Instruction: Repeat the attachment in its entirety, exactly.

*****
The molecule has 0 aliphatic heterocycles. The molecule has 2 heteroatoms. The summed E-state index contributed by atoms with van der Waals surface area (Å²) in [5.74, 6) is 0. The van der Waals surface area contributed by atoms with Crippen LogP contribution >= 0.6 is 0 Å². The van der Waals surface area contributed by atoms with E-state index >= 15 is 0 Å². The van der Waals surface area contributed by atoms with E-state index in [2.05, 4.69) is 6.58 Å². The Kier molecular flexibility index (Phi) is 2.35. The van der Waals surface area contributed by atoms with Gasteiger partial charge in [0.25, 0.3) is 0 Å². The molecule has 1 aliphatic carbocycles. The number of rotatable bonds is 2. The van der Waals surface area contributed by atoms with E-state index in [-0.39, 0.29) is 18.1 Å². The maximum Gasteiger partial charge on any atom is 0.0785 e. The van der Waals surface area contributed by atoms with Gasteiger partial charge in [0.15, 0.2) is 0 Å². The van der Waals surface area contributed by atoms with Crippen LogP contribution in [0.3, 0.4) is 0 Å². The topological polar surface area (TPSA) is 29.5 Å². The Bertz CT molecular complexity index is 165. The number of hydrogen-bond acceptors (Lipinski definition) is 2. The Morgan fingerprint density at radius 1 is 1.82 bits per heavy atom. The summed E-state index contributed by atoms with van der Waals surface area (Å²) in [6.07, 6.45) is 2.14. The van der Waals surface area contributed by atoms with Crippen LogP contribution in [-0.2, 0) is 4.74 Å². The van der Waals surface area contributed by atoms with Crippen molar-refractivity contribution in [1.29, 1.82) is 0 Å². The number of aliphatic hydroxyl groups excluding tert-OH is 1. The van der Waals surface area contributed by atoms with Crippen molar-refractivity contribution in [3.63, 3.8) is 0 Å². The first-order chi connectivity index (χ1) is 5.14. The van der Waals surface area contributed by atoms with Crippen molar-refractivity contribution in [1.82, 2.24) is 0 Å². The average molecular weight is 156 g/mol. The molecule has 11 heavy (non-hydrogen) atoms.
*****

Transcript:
The molecule has 0 aliphatic heterocycles. The molecule has 2 heteroatoms. The summed E-state index contributed by atoms with van der Waals surface area (Å²) in [5.74, 6) is 0. The van der Waals surface area contributed by atoms with Crippen LogP contribution >= 0.6 is 0 Å². The van der Waals surface area contributed by atoms with E-state index >= 15 is 0 Å². The van der Waals surface area contributed by atoms with E-state index in [2.05, 4.69) is 6.58 Å². The Kier molecular flexibility index (Phi) is 2.35. The van der Waals surface area contributed by atoms with Gasteiger partial charge in [0.25, 0.3) is 0 Å². The molecule has 1 aliphatic carbocycles. The number of rotatable bonds is 2. The van der Waals surface area contributed by atoms with E-state index in [-0.39, 0.29) is 18.1 Å². The maximum Gasteiger partial charge on any atom is 0.0785 e. The van der Waals surface area contributed by atoms with Gasteiger partial charge in [0.15, 0.2) is 0 Å². The van der Waals surface area contributed by atoms with Crippen LogP contribution in [0.3, 0.4) is 0 Å². The topological polar surface area (TPSA) is 29.5 Å². The Bertz CT molecular complexity index is 165. The number of hydrogen-bond acceptors (Lipinski definition) is 2. The Morgan fingerprint density at radius 1 is 1.82 bits per heavy atom. The summed E-state index contributed by atoms with van der Waals surface area (Å²) in [6.07, 6.45) is 2.14. The van der Waals surface area contributed by atoms with Crippen LogP contribution in [-0.2, 0) is 4.74 Å². The van der Waals surface area contributed by atoms with Crippen molar-refractivity contribution in [1.29, 1.82) is 0 Å². The number of aliphatic hydroxyl groups excluding tert-OH is 1. The van der Waals surface area contributed by atoms with Crippen molar-refractivity contribution in [3.63, 3.8) is 0 Å². The first-order chi connectivity index (χ1) is 5.14. The van der Waals surface area contributed by atoms with Crippen molar-refractivity contribution in [1.82, 2.24) is 0 Å². The average molecular weight is 156 g/mol. The molecule has 11 heavy (non-hydrogen) atoms.